With the inclusion of the 1968 classic “Ramblin’ Gamblin’ Man” by the Bob Seger System in Tarantino’s Once Upon A Time in Hollywood, the world can once again hear how great Bob Seger was in his seemingly forgotten early years. Which makes it a good a time to have a broader look at the classic recordings that Seger made in the late 60s and early 70s leading up to his breakthrough success with Live Bullets and “Night Moves” in 1976. There is some seriously great music here – including the original version of the song “Rosalie” which Thin Lizzy made famous later in the 70s. Check it out.
For years before he became one of America’s favourite heartland rockers, Bob Seger was a local superstar. A mainstay of the Detroit scene since the mid-60s (where his early band Bob Seger & The Last Heard played alongside the likes of the MC5, the Rationals, the Underdogs, featuring a young Glenn Frey, and the Pleasure Seekers, featuring a young Suzi Quatro), Bob had local hits with early singles including “East Side Story”, and then came to prominence across the broader mid-west region with the single “Heavy Music” in 1967. With a hard-hitting soulful sound based in Rhythm & Blues, Bob looked likely to follow fellow Detroit natives Mitch Ryder & The Detroit Wheels on to the national scene.
It didn’t happen immediately, although he was signed to Capitol Records in 1968, which gave him a better shot. His first album, recorded with his band the Bob Seger System, was called Ramblin’ Gamblin’ Man (aka Tales of Lucy Blue); the album’s title track gave Bob his first national hit (it peaked at number 17). The collection also included the searing and fuzz-driven “2+2=?”, one of the great anti-war anthems.
Two more Bob Seger System albums followed – Noah in 1969, and the mighty Mongrel in 1970. Alongside a powerhouse “River Deep, Mountain High”, Mongrel included the powerful single “Lucifer”.
1971 saw the release of the first Bob Seger solo album Brand New Morning, and subsequently a departure from Capitol. The fondly remembered Smokin’ O.P’s followed in 1972. Primarily an album of covers it also included a revival of his old single “Heavy Music”. Bob’s excellent version of Tim Hardin's “If I Were A Carpenter” was released a single and cracked the US Top 100.
Back in '72 - released in January 1973 – came next. A long lost classic that, alongside Noah, Mongrel and Brand New Morning, Seger has chosen to keep out of print for decades, Back In ’72 includes a song later made famous by Thin Lizzy. Thin Lizzy’s live version of “Rosalie” is a highlight of their 1975 album Fighting and 1978 landmark Live & Dangerous double album, but most people have never even heard Seger’s original, which is a travesty. Back in ’72 also includes a punchy cover of the Allman Brothers' “Midnight Rider”, and Seger’s first recording of a song which would a couple of years later become hugely popular – and with which Jon English would have a huge Australian hit in 1974 - “Turn The Page”. The album’s title track is also brilliant. The album was partly recorded with the Muscle Shoals Rhythm Section – famous for their work on countless soul and southern rock classics - and partly with Seger’s new backing band, featuring several players from Tulsa, Oklahoma who would later join Eric Clapton’s band.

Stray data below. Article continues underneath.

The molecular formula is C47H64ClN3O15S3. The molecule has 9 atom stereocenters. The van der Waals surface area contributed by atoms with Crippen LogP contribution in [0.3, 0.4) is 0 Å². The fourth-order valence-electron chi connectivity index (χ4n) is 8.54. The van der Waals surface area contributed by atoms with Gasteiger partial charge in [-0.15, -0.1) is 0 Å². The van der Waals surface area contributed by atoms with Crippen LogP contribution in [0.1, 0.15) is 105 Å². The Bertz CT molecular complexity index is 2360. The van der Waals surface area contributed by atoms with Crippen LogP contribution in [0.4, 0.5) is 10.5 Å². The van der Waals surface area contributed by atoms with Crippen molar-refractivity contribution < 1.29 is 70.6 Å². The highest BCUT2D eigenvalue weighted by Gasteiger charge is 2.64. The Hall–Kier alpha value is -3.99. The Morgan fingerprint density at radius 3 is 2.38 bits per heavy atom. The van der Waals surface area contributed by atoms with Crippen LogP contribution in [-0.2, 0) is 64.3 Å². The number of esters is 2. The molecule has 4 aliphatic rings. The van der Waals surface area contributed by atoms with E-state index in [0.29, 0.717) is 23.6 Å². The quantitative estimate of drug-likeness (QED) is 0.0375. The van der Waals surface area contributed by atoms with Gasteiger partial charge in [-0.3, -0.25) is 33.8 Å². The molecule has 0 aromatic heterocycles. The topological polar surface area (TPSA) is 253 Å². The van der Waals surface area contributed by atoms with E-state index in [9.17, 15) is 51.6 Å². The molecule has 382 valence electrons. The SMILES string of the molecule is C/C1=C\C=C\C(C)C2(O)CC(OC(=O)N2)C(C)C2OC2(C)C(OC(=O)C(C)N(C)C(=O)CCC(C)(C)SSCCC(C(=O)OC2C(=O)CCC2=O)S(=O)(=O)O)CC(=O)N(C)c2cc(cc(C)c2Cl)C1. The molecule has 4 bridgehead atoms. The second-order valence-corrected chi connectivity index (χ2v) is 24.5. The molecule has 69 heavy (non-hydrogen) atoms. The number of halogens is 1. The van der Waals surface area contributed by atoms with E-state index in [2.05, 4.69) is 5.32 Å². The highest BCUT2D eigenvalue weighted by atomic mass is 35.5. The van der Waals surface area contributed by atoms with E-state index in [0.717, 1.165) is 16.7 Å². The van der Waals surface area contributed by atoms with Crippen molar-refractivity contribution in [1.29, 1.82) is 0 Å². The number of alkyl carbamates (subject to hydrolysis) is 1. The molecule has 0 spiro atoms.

1974’s Seven was the first Seger album to feature The Silver Bullet Band as Seger’s backing band, and it’s another hard rocking classic. The Chuck Berry-inspired single “Get Out of Denver” was another low Top 100 entry, and subsequently a favourite on the pre-punk pub rock scene in the UK – Eddie & the Hot Rods included a version on their Live at the Marquee EP in 1976, and Dave Edmunds did it on his Get It LP in 1977.
The album Beautiful Loser followed in 1975. A return to Capitol, the album also primed Seger & the Silver Bullet Band for the success that would finally come the following year, with three moderate hit singles, including “Katmandu” and a rousing cover of Ike & Tina’s recent hit “Nutbush City Limits”.
Bob Seger & the Silver Bullet Band’s star would go through the roof the following year, on the back of the Live Bullets live album, and the Night Moves album and single of the same name. While some of his earlier albums came back into print at the time, and indeed some were briefly later issued on CD in the early days of that format, Seger, for the most part, has chosen not to allow his labels to make this material available again. It’s bewildering because everything that Seger eventually became known for – grit, passion and great songwriting – can be found on these records in spades. A recent collection of his early Cameo-Parkway singles called Heavy Music: The Complete Cameo Recordings 1966-1967 suggests he may be warming to his earlier recordings. Here’s hoping that he eventually sees sense and makes all this stuff available again.
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